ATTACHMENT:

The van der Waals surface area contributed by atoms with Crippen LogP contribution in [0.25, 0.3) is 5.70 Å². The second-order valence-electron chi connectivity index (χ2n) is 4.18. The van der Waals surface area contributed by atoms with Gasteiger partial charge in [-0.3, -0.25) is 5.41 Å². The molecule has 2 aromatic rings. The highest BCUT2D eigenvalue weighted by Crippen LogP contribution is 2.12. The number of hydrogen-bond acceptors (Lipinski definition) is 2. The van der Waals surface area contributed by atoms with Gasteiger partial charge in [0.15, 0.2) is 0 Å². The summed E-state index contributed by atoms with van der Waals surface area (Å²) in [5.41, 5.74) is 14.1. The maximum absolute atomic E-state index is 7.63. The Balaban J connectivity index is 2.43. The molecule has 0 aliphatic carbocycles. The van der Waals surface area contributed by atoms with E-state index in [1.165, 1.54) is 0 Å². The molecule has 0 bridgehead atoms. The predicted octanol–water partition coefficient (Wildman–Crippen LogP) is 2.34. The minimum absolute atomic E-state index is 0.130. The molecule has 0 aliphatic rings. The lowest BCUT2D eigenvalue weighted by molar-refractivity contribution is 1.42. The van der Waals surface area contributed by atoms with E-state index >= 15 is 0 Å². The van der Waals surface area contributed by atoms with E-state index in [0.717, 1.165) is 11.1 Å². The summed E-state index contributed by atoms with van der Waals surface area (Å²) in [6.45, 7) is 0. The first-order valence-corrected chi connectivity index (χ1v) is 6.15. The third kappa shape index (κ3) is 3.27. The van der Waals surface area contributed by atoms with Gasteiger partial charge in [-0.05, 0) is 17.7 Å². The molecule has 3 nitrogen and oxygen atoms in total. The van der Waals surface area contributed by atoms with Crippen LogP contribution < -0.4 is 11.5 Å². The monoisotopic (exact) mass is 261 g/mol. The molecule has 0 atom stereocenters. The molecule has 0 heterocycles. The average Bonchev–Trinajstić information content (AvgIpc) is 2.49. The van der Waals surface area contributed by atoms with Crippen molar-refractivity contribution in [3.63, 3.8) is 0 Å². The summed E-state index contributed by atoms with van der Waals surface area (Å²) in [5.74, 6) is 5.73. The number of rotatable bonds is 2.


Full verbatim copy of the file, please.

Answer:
The van der Waals surface area contributed by atoms with Crippen LogP contribution in [0.25, 0.3) is 5.70 Å². The second-order valence-electron chi connectivity index (χ2n) is 4.18. The van der Waals surface area contributed by atoms with Gasteiger partial charge in [-0.3, -0.25) is 5.41 Å². The molecule has 2 aromatic rings. The highest BCUT2D eigenvalue weighted by Crippen LogP contribution is 2.12. The number of hydrogen-bond acceptors (Lipinski definition) is 2. The van der Waals surface area contributed by atoms with Gasteiger partial charge in [0.15, 0.2) is 0 Å². The summed E-state index contributed by atoms with van der Waals surface area (Å²) in [5.41, 5.74) is 14.1. The maximum absolute atomic E-state index is 7.63. The Balaban J connectivity index is 2.43. The molecule has 0 aliphatic carbocycles. The van der Waals surface area contributed by atoms with E-state index in [1.165, 1.54) is 0 Å². The molecule has 0 bridgehead atoms. The predicted octanol–water partition coefficient (Wildman–Crippen LogP) is 2.34. The minimum absolute atomic E-state index is 0.130. The molecule has 0 aliphatic rings. The lowest BCUT2D eigenvalue weighted by molar-refractivity contribution is 1.42. The van der Waals surface area contributed by atoms with E-state index >= 15 is 0 Å². The van der Waals surface area contributed by atoms with E-state index in [0.717, 1.165) is 11.1 Å². The summed E-state index contributed by atoms with van der Waals surface area (Å²) in [6.45, 7) is 0. The first-order valence-corrected chi connectivity index (χ1v) is 6.15. The third kappa shape index (κ3) is 3.27. The van der Waals surface area contributed by atoms with Gasteiger partial charge in [-0.05, 0) is 17.7 Å². The molecule has 3 nitrogen and oxygen atoms in total. The van der Waals surface area contributed by atoms with Crippen LogP contribution < -0.4 is 11.5 Å². The monoisotopic (exact) mass is 261 g/mol. The molecule has 0 atom stereocenters. The molecule has 0 heterocycles. The average Bonchev–Trinajstić information content (AvgIpc) is 2.49. The van der Waals surface area contributed by atoms with Crippen molar-refractivity contribution in [3.63, 3.8) is 0 Å². The summed E-state index contributed by atoms with van der Waals surface area (Å²) in [5.74, 6) is 5.73. The number of rotatable bonds is 2.